slow boat to china. they really have no interest this lighting candles or reading names. >> right. >> host: and then there's a group, well intention anded, i'm not critical, who want to light the candles, who want to participate. >> guest: uh-huh. >> host: it's an interesting take on how human beings grieve or react to tragedy. >> guest: yeah. very differently. and i think there has to be space for that. there can't just be, like, one path. this group in philadelphia that i spent time with them, most of them -- not all of them, but most of them were like the first group you mentioned. they have their own memorials in philly. they go up to ground zero once a year maybe. but that's all. they do things with their community and friends in philadelphia, and it stays very private and very personal. whereas, and they kind of, you know, they're aware of the other things going on, but that's not what they want. >> host: yeah. now, we only have a few minutes left and, of course, we've got to focus in the last few minutes, lessons learned. >> guest: yeah. >> host: lessons learned from these
CSPAN
Mar 12, 2016 10:00pm EST
china and discovered his door was jammed and got a driver to help him jimmy the door. a passerby saw it, thought something was skew, and the police came and discovered it was professor gates home but there was talk and tension. professor gates was lured, if you believe that story, which i think he is telling the truth of course, on to his porch and then arrested. the president said this is my friends. and he said he acted stupidly and when he said that it caused an entire week of controversy. professor gates and the arresting officer were brought to the white house with vice president joe biden and president obama for what was dubbed a beer summit to resolve the broader structural issues. that set the tone for the president's engagement with race. it is controlled and as rare as possible. >> host: that moment was a foreshadowing of things to come. he spoke the conversation of racial profiling and toward the end of the term we had treyvon martin could have been his son. talk about the relationship and that link through your book. you talk about martin and ferguson and talk about the i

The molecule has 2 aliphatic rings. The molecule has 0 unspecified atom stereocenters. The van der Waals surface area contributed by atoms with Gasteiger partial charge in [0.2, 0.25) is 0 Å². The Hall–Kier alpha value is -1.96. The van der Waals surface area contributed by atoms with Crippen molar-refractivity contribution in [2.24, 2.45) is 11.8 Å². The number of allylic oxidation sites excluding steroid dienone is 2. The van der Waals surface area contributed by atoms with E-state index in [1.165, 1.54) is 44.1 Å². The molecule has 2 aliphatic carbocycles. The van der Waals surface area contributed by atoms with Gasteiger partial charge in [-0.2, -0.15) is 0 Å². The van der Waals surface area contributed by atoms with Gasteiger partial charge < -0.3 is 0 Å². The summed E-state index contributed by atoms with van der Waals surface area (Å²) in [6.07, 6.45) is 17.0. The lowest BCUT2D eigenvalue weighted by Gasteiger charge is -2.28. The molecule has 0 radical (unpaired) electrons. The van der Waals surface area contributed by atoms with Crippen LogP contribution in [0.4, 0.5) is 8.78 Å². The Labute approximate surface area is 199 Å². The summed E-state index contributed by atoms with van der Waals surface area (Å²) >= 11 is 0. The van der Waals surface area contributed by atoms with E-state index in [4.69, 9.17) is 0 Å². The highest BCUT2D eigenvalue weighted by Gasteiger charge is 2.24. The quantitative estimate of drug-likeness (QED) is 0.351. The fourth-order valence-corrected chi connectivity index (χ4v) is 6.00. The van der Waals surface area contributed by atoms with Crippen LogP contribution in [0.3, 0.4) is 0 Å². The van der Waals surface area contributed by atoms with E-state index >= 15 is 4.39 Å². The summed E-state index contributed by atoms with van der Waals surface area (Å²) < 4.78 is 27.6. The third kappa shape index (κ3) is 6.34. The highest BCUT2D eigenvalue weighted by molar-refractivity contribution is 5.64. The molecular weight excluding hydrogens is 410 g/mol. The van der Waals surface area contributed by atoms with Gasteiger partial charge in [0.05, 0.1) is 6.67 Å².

CSPAN
Mar 20, 2016 12:00pm EDT
to china, discovered his door was jammed in cambridge, massachusetts, got his driver to help them jimmy opened the door. a passerby saw it and thought something was askew. call the police. they came. discovered it was professor gates home. there was some tension. professor gates was subsequently lured, if you believe the story, onto his porch and then arrested. the president said, this is my friend and says, people would think the police were acting stupidly. he said, let's not deny that racial profiling is a problem. what he said those words, that caused an entire weeks with of controversy. eventually the arresting officer and professor gates were brought to the white house with vice president biden and president obama for what was dubbed a beer summit to personally resolve broader issues. that did set the tone for president obama's subsequent engagement with race. >> host: in that moment really, the foreshadowing of things to come, he unknowingly sparked a conversation on racial profiling. toward the end of that 1st term we had trade on martin. he talk about that in the 1st chap